TTLG Author/Illustrator Profiles

Christopher Paul Curtis

Christopher Paul Curtis

Christopher Paul Curtis has felt a burning desire to write ever since he couldn't talk his way out of problems. Born in Flint, Michigan, Curtis spent his first 13 years after high school on the assembly line of Flint's historic fisher body plant #1. His job entailed hanging doors, and it left him with an aversion to getting into and out of large automobiles - particularly big Buicks.

Curtis' writing - and his dedication to it - has been greatly influenced by his family members, particularly his wife, Kaysandra. It was she who told Curtis that he "better hurry up and start doing something constructive with his life or else start looking for a new place to live." And with those loving words of inspiration, a writing career was launched. It is easy to see why Curtis has such a heartfelt respect for the power of words.

It is also easy to see why, with grandfathers like Earl "Lefty" Lewis, a Negro Baseball League pitcher, and a 1930's bandleader Herman E. Curtis, Sr., of "Herman Curtis and the Dusky Devastators of the Depression," Christopher Paul Curtis was destined to be come an entertainer.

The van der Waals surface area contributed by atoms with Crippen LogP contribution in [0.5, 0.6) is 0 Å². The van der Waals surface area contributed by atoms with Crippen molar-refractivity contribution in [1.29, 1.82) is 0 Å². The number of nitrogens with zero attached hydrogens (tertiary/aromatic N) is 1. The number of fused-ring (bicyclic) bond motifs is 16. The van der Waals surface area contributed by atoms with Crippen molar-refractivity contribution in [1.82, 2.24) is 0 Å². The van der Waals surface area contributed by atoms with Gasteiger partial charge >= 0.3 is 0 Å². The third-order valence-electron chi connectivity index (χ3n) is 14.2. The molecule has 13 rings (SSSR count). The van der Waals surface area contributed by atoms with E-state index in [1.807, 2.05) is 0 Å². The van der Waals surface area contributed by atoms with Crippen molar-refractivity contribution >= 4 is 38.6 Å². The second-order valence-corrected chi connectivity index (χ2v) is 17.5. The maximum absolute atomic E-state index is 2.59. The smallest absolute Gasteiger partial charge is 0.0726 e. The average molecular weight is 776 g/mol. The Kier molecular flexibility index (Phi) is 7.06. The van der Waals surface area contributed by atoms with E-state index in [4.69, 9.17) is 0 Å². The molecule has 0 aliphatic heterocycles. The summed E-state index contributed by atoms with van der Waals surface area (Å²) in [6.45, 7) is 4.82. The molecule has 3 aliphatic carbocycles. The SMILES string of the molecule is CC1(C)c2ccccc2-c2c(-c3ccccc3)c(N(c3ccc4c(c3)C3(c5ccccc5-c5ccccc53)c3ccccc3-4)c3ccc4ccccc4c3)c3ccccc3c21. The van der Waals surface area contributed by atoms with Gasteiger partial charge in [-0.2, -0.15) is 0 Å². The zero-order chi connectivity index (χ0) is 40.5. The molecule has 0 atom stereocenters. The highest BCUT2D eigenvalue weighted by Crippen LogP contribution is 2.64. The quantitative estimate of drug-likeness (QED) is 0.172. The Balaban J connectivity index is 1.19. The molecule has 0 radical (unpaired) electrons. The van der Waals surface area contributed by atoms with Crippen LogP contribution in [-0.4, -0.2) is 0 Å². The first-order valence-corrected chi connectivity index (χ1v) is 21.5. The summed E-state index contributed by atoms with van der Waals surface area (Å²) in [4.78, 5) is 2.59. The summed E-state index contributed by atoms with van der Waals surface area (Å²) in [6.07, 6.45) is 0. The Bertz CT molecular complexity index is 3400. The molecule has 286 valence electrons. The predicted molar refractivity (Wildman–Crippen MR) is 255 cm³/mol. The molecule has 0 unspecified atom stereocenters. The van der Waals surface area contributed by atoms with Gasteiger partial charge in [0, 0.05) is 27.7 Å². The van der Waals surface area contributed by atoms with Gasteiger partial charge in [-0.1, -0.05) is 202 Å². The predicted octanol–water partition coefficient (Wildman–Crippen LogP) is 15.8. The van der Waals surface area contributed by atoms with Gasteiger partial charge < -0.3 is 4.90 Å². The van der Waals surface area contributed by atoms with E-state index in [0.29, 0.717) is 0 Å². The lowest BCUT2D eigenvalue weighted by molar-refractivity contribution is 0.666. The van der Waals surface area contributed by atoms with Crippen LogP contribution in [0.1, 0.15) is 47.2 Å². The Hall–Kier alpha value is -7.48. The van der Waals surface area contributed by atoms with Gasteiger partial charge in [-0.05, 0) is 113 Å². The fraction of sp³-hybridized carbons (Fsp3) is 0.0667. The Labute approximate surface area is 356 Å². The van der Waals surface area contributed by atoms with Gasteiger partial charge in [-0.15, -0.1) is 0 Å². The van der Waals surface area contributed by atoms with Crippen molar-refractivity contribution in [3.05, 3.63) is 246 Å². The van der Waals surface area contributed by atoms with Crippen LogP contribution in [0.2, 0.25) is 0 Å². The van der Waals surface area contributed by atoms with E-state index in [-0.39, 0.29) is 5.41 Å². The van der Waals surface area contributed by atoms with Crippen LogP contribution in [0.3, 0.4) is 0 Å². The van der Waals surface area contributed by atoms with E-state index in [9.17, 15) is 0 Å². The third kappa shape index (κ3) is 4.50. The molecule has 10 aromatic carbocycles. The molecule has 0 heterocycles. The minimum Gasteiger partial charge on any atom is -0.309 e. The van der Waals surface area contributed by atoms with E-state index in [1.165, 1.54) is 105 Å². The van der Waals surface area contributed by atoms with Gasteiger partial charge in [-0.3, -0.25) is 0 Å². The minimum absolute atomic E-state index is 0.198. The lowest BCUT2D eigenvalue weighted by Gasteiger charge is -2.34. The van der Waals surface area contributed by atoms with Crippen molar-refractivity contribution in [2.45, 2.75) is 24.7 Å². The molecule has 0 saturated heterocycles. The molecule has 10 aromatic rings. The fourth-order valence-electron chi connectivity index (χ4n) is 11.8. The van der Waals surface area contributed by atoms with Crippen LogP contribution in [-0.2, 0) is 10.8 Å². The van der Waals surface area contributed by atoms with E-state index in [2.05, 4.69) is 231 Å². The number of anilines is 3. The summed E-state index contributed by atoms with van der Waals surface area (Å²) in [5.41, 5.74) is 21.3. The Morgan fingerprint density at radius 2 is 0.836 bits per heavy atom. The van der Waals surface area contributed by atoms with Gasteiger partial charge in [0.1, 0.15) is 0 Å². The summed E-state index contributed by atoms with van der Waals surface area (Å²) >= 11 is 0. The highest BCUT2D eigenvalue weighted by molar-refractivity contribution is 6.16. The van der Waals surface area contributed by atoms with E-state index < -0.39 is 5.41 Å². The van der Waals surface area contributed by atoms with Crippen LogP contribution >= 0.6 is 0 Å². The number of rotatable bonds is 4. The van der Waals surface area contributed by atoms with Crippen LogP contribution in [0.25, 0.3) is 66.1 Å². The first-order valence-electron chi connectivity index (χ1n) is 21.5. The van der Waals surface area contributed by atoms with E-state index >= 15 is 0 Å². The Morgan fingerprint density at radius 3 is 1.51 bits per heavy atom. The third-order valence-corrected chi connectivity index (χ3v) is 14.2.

Curtis won the Avery Hopwood Prize for an early draft of The Watsons Go To Birmingham - 1963, while attending the University of Michigan. Soon after publication, The Watsons Go to Birmingham - 1963 won two of the most prestigious awards in children's literature - a Newbery Honor and a Coretta Scott King Honor. Curtis was found in the public library feverishly at work on his next novel the morning the awards were announced. In addition, Curtis' extraordinary debut novel has been awarded numerous other honors including being named a Best Book of 1995 by such publications as The New York Times Book Review, The Horn Book, Publishers Weekly and the Bulletin.

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